Home Travel Shop Learn Calendar Contact Us About Us
   
Search

 
 

 

Celebrate Black History Month

African-American artists have made important contributions throughout the development of American art history. February is "Black History Month," which is a special time dedicated to honoring these contributions. By focusing on the lives and subject matter of African-American artists in your curriculum, you can explore important topics in a manner inspirational to all students.

The lives of African-American artists tell the story of America itself. Sculptor Edmonia Lewis, a daughter of a Chippewa mother and an African-American father, faced many challenges in pursuit of her art. As a woman of mixed race, she knew two struggles: racial prejudice and sexism. She eventually created a moderately successful career in Europe, where she sculpted portraits and many themes that were allegories of her own life. Egyptian heroines Cleopatra and Hagar (of Biblical times) and Native Americans from literature were sculptural topics she explored.

African-American history was an important theme to another Black artist, Jacob Lawrence. Through a series of paintings, Lawrence recounted the major events of the lives of prominent African-Americans such as Frederick Douglass, Harriet Tubman, John Brown, and Haitian revolutionary Toussaint L'Ouverture. The titles of his paintings reflect Lawrence's interest in his heritage: The Migration of the Negro, Harlem, The South, and Struggle & History of the American People. Examination of his works gives students a unique understanding of one artist's expression and commitment to the memory of his ancestors.

Other artists who worked with themes of African-American life were William H. Johnson, Romare Bearden, and Clementine Hunter. Johnson, although born in South Carolina, spent most of his adult life in Europe. Upon returning to the United States after the death of his Danish wife, Johnson began exploring subjects relating to African-American history such as the lives of Booker T. Washington and John Brown. His viewpoint was of the prodigal son, returning to a heritage he had not previously expressed in his artwork.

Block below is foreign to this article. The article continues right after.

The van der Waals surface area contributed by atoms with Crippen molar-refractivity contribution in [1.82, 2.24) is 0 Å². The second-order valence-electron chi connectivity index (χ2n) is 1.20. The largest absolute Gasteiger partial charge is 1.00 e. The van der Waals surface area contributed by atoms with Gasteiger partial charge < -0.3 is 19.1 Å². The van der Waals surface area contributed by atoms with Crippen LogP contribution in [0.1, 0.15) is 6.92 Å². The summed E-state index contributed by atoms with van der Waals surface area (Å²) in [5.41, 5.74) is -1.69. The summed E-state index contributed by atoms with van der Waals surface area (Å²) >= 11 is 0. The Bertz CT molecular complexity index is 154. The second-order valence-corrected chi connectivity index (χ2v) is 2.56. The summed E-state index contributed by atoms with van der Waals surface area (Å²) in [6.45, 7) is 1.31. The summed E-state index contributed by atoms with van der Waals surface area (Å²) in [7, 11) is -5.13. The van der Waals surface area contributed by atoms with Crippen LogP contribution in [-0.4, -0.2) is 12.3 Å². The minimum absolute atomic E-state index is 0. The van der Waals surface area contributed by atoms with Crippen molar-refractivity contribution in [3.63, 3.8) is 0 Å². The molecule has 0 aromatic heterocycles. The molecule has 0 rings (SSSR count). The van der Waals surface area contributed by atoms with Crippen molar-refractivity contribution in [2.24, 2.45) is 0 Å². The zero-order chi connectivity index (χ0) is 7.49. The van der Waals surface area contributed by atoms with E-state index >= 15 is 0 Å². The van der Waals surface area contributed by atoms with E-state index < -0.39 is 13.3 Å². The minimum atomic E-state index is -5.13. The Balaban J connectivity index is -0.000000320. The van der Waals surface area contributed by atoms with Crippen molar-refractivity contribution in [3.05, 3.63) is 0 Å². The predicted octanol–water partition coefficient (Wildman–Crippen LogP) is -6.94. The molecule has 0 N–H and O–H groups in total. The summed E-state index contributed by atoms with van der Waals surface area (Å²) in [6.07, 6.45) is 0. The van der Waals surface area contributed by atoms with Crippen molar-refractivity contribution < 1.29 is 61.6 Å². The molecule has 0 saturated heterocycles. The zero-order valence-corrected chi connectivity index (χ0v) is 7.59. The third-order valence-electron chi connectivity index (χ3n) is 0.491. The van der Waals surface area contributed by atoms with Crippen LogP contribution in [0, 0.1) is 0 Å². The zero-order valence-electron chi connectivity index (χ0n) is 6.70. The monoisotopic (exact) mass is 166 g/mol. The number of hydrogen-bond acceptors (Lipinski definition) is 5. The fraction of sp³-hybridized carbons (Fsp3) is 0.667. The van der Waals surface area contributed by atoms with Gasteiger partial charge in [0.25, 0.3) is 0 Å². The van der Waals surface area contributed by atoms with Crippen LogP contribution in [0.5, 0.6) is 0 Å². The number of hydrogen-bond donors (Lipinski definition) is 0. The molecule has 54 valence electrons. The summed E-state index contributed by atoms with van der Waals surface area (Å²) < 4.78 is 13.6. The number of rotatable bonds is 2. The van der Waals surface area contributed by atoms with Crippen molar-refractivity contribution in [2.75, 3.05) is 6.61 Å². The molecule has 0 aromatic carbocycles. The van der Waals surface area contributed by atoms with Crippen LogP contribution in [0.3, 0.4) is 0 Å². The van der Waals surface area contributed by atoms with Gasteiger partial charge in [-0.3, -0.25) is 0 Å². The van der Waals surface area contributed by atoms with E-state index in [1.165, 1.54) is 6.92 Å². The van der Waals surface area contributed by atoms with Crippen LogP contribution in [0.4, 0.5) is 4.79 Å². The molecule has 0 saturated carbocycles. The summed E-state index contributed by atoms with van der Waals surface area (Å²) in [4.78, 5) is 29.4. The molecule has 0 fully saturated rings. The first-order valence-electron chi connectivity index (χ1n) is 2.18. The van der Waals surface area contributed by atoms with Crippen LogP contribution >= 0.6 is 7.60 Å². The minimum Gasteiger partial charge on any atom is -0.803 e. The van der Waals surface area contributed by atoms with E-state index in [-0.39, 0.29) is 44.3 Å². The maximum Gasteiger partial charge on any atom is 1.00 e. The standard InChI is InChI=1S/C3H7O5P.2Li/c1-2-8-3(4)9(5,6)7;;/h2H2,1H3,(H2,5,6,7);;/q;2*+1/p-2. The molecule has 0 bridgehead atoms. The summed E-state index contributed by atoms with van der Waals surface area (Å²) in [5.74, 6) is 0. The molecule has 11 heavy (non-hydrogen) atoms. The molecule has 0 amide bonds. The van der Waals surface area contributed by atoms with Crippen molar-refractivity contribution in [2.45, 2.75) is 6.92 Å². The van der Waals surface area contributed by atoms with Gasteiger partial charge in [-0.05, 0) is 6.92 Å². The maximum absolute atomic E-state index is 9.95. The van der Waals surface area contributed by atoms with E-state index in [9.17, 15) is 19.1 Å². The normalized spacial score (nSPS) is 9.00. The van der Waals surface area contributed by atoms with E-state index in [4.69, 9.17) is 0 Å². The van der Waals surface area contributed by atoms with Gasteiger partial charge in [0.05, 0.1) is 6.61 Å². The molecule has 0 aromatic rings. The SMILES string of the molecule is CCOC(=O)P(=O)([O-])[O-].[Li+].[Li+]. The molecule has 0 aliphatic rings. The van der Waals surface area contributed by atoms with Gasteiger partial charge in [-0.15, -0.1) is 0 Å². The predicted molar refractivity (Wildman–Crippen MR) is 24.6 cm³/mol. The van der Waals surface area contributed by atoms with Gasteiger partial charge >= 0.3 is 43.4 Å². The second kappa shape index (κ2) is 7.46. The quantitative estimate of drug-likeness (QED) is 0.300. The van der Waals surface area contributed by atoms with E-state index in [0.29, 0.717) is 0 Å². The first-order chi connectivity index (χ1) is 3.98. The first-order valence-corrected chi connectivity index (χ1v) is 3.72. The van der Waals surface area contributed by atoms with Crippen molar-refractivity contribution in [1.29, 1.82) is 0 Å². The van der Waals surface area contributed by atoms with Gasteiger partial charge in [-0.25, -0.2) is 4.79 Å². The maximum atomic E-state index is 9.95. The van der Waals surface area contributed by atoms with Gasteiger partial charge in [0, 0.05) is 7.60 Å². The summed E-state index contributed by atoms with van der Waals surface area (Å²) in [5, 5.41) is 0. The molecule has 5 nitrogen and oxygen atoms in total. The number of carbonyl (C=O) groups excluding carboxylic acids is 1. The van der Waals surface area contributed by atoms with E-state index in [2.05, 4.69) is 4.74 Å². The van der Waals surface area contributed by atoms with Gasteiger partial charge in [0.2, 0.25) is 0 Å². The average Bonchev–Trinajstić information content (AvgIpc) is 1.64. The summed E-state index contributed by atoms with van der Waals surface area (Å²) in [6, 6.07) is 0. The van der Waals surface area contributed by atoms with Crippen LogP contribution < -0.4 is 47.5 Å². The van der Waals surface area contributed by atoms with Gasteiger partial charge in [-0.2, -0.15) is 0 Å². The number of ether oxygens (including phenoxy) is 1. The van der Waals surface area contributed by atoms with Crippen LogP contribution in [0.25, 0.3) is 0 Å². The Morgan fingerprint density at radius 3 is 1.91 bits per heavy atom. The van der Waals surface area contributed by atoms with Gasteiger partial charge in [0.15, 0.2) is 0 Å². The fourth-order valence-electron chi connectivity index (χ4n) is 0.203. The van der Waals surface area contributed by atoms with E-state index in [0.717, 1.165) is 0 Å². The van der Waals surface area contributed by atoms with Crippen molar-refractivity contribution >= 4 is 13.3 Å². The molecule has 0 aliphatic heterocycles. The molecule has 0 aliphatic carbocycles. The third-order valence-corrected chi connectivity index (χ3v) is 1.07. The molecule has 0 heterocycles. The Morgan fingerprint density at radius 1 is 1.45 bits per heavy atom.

Unlike Johnson, Romare Bearden was immersed in African-American culture his entire life. Growing up in the Harlem Renaissance in the 1920s, Bearden's family was a part of a growing community of Black intellectuals, artists, and musicians. Influenced by Blues and Jazz, Bearden's artworks cover a variety of media and aspects of African-American daily life.

A descendant of slaves, Clementine Hunter worked on Melrose Plantation in Louisiana as a manual laborer. Melrose was a haven for writers and artists, and Hunter got her start as a painter when she asked to use some tubes of paint that had been left behind by visiting artist Alberta Kinsey. Hunter’s work ultimately spanned several decades and documented scenes from the labor-intensive farm life she had experienced first hand. Her work was exhibited in several museums and galleries, however in at least one case, Hunter wasn’t allowed to attend the exhibition during normal hours with white patrons. Instead, a friend took her through the back door on a Sunday when the gallery was closed.

 

This poster is part of the William Johnson Print Set. Click here for details!

 

Discussion Questions:
Adapted from the poster series titled questionArte by Marilyn Stewart PhD, published by CRIZMAC (Item # 1000 $62.00)

What is it that people express through the artworks they make?

• Do they express their feelings? Always or sometimes?

• Do they express their ideas? Always or sometimes?

• Do they express their beliefs? Always or sometimes?

• Use examples to make your points.

• How is it possible that an artwork can show us the feelings, ideas, or beliefs of an artist?

• Do makers have to feel something in order to express feelings in the artworks they make?

From the Teacher’s Guide of questionArte
“Talking about particular works of art, as well as about art in general, can be the most satisfying activity associated with learning about art and art-makers. Students gain new insights as they examine and investigate works of art and offer possible interpretations about meaning. Students learn from each other in the process of discussing important questions about art. They learn about their own art-making as they consider what they have accomplished through their efforts.